I Thought it was Safe
I just needed to get out of the house for a bit of normal. My sister was watching the kids, hubby was working in the yard, and I realized that a video needed to be returned. Why not ~ surely I could hop in the car, run to the store, get a few things and come home. Surely, that simple errand would be safe.
What I didn’t count on was that after carrying Amelia the last 40 weeks, my body had reconfigured itself. And it made sense ~ it really did. How else can a pregnant body do what it must ~ it stretches, it compensates, it adjusts. The baby you have in your womb changes your spatial concept, changes your center of gravity, changes your blood volume, changes everything. You slowly readjust after giving birth and the baby you hold close in your arms serves as a counterbalance, helping you gain a new sense of self and grounding. The baby in your arms is evidence that you have just given birth, that you should be taking it easy, that you should be recovering and going slowly into the days ahead.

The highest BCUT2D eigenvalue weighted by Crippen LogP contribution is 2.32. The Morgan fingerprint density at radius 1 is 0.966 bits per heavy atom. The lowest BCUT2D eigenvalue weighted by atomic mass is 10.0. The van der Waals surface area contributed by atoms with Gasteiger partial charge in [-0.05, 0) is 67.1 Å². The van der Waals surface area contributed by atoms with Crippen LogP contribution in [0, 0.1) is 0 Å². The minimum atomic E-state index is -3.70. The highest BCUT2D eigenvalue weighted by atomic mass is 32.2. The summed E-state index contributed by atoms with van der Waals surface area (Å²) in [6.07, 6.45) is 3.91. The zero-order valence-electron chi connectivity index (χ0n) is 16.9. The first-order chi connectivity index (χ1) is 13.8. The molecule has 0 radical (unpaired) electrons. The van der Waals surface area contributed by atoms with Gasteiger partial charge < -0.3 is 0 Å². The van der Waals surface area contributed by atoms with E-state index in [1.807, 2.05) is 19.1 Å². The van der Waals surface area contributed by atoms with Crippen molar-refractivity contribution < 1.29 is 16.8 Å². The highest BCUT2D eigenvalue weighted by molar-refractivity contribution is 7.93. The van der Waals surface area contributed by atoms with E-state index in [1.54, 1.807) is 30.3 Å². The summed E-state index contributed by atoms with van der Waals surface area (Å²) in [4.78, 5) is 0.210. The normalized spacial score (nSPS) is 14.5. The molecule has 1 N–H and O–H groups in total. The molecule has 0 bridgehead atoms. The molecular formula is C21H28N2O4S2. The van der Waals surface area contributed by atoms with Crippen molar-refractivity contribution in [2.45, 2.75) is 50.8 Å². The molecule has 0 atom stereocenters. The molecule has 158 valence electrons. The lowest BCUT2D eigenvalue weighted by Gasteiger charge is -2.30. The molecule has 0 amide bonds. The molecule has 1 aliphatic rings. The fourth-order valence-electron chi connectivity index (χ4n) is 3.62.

But this was not the case for me. I had no baby in my arms. The weight of my daughter was gone. I was left to find a new balance, a new sense of my body space without her to ease me into the post-pregnancy transition. I found myself stumbling easily, squatting down and simply falling over. Moving past chairs and through doorways, I felt this odd sense of not being in control of my own body.
It was this experience that I took with me as entered the grocery store, for the first time since I was pregnant. People only saw a ghost of me floating down the aisles, holding onto the shopping cart for balance as I reached for items. Floating through the checkout, and finally into the parking lot. I opened the back door of the car, and saw it ~ Amelia’s car seat. I forgot that it was there. This was the car we took to the hospital; the car we were hoping would carry our live baby back home.
As I closed the door, I realized that these moments would keep coming. Everything that I had once done would be new now that she was gone. Each venture into the routine would hold the potential to shock me. I closed the door and screamed, letting go of all the anguish that one moment represented . . . exposing my raw grief.
I thought it was safe.